Have a look inside the GTA’s coolest new library

Have a look inside the GTA’s coolest new library


In early September, about 3,500 people stormed Major Mackenzie Drive to check out Vaughan’s new Civic Centre Resource Library—a $15-million Dr. Seuss house–meets–Star Trek spaceship next to Vaughan’s City Hall. With its glass panels, reflective white roof and whimsical curves, the 36,000-square-foot building is a striking departure from stuffy, serious government institutions of old. Here’s a closer look at the community hub, complete with 3-D printers, movable book stacks and 70,000 books, DVDs, magazines and other items.

Most books are displayed with covers out, giving the library the feel of a modern bookstore:


The dotted pattern on the windows not only controls sunlight, but creates sweet shadows in this open meeting area. Guests can retreat to one of eight study rooms with colourful glass walls for extra privacy:


Anyone with a library card can check out a notebook or iPad—no damage deposit necessary. Upon return, it automatically recharges and clears your history:


Everyone has been asking where they can buy these adorable telephone armchairs from the Netherlands with sound-muffling privacy hoods:


Designed by Toronto artist Ania Biczysko, these logs—engraved with literary phrases from Franklin, Where the Wild Things Are and Robert Munsch books—encourage tactile learning. They’re also the gateway to the children’s area, which features heated floors, artificial grass, puppet centres and mushroom seats. Story time just got a lot cooler:


Teens get their own dedicated lounge, too, with a different colour scheme and a whole lot of zombie lit:


Another attraction for the youngsters? Meet the library’s pet milk snake “The Dude”:


City staff, including the mayor, have already expressed interest in using the digital-media “Create It Space” to record videos:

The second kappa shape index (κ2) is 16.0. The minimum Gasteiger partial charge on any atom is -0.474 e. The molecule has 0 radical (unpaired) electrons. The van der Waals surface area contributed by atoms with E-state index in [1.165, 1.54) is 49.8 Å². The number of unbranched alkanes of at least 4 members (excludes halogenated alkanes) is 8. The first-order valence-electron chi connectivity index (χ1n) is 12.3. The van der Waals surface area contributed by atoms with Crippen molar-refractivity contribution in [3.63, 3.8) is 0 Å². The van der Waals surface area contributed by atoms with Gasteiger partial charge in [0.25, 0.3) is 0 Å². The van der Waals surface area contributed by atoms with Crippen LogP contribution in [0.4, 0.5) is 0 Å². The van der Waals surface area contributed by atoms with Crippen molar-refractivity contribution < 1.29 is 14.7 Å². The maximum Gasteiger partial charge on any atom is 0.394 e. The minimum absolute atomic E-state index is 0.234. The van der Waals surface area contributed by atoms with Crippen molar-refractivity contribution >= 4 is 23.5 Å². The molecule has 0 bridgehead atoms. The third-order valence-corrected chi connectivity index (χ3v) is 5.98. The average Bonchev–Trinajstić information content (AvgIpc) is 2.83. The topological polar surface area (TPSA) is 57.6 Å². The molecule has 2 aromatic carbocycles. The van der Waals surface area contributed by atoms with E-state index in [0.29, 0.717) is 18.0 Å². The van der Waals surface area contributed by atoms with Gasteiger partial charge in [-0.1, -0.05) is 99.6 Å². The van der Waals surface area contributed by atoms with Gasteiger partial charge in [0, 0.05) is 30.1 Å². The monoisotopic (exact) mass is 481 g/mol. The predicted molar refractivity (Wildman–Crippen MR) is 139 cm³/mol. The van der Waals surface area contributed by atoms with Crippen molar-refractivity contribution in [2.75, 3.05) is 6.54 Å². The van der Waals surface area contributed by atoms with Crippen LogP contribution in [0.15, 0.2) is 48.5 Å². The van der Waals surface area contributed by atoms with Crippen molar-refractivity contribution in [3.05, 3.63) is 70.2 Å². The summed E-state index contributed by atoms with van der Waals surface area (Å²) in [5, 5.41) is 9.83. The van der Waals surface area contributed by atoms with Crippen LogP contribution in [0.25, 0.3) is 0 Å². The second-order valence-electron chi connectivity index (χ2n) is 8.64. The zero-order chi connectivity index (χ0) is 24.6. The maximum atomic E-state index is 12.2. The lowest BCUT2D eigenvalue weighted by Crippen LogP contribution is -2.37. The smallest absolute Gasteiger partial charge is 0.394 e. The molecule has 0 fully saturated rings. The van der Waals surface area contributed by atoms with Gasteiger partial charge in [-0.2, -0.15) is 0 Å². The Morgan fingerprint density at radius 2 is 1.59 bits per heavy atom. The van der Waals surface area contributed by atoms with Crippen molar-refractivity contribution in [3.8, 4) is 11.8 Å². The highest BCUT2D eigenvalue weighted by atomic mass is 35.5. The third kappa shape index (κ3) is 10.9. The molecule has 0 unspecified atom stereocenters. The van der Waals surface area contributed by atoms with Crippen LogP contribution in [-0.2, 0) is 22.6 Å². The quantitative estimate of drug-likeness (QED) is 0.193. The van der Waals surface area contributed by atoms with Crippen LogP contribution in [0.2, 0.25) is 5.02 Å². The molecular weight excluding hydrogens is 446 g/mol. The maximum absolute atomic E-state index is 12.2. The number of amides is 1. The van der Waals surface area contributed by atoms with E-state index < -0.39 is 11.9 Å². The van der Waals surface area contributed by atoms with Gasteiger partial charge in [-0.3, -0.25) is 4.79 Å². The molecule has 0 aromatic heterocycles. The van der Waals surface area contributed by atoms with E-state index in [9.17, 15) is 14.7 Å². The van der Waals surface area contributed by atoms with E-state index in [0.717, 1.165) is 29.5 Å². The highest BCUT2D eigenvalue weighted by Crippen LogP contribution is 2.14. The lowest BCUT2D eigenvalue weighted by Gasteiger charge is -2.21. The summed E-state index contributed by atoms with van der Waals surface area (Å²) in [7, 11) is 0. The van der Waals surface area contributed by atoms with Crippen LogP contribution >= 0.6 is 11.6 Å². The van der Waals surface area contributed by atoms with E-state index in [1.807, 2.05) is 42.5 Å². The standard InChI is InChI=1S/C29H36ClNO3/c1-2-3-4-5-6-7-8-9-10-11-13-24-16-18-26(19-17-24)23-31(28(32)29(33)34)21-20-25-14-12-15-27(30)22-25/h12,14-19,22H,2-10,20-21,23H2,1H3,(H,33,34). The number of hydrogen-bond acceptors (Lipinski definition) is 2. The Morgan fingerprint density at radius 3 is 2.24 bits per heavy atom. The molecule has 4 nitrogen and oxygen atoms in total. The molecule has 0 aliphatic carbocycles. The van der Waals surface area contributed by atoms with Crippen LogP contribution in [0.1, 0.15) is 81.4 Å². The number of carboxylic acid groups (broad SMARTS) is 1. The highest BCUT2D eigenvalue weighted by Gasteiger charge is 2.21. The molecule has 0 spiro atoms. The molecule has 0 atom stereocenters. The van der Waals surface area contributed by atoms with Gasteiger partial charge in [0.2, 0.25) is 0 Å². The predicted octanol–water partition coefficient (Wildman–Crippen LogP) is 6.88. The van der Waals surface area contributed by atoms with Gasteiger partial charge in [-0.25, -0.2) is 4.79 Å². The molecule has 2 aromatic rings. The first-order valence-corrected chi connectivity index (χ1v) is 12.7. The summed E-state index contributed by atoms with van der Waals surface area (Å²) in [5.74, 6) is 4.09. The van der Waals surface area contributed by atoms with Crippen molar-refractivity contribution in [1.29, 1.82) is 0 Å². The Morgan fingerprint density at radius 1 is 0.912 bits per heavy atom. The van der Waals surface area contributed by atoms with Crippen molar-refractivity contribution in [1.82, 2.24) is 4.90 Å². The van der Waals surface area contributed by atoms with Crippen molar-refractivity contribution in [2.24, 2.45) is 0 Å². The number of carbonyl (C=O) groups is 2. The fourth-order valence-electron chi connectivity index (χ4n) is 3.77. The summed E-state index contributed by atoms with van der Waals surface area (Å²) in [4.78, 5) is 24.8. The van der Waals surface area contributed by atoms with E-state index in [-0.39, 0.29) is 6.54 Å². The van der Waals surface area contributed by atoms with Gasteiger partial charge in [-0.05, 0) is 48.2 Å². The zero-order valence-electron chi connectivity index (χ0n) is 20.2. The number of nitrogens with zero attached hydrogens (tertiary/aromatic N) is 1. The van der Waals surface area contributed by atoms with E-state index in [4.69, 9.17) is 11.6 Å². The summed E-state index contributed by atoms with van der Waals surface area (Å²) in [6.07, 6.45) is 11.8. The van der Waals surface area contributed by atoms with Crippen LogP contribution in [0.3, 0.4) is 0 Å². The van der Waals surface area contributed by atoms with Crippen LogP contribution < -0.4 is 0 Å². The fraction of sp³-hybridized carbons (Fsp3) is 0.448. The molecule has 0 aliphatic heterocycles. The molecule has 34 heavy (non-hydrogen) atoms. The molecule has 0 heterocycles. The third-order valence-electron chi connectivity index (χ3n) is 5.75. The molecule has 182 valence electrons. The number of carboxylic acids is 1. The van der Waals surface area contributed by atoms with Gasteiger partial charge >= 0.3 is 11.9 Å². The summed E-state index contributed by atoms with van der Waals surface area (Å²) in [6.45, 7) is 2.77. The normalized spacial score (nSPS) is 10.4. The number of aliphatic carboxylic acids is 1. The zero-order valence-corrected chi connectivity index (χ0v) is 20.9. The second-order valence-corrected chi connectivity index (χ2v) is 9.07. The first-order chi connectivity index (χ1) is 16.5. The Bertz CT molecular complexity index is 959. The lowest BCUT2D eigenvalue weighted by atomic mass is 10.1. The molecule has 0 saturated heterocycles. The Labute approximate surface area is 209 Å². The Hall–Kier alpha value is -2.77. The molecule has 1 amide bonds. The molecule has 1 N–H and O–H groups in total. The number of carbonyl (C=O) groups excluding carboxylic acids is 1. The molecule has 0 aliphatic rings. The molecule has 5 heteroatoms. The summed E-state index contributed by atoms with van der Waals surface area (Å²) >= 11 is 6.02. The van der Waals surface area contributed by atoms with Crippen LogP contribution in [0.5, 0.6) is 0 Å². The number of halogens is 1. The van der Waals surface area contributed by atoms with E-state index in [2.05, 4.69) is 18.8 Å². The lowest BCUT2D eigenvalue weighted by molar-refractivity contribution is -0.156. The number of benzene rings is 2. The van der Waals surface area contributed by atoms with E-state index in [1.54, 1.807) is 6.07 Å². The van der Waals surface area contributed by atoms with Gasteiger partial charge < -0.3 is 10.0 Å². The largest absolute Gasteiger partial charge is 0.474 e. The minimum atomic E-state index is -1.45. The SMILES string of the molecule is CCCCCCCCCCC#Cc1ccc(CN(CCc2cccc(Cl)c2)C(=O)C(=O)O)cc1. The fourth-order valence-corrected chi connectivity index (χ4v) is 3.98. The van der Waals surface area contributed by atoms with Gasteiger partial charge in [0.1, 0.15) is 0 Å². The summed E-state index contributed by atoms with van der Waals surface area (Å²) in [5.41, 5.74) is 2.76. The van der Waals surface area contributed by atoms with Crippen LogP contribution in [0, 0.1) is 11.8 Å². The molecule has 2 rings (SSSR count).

Next to the green screen room, there’s a decked out recording studio and a turntable station:


There’s something for garage bands, too. Don’t worry—sound from the electronic drum kit goes straight to a computer. Who says a library can’t be a temple of rock?


This space was designed to mirror a piazza, with a cafe that sells coffee and snacks. City staff regularly walk over for lunch:


The building wraps around a central courtyard. The red maple “tree of knowledge” represents Maple—one of six communities that make up the City of Vaughan. Families flock to this green oasis (and yes, there’s free Wi-Fi out here, too):


Overlooking the courtyard, there is a 1,000-square-foot rooftop terrace with forest-green aluminum chairs and loungers. “We already have a regular who comes here to sunbathe,” says Vaughan Public Libraries’ CEO Margie Singleton. “But we haven’t asked him to put his shirt back on yet.” The second floor also houses administrative offices and a public, multi-purpose meeting room for corporate events:


Paul Stevens—senior principal of ZAS Architects, which helmed the project—took inspiration from the rollercoasters of nearby Canada’s Wonderland for the design. “Almost nothing looks right. The walls are all slanted,” he says. “We wanted to ensure the building stood out, but we didn’t want it to overpower City Hall or look like something that landed from the moon”: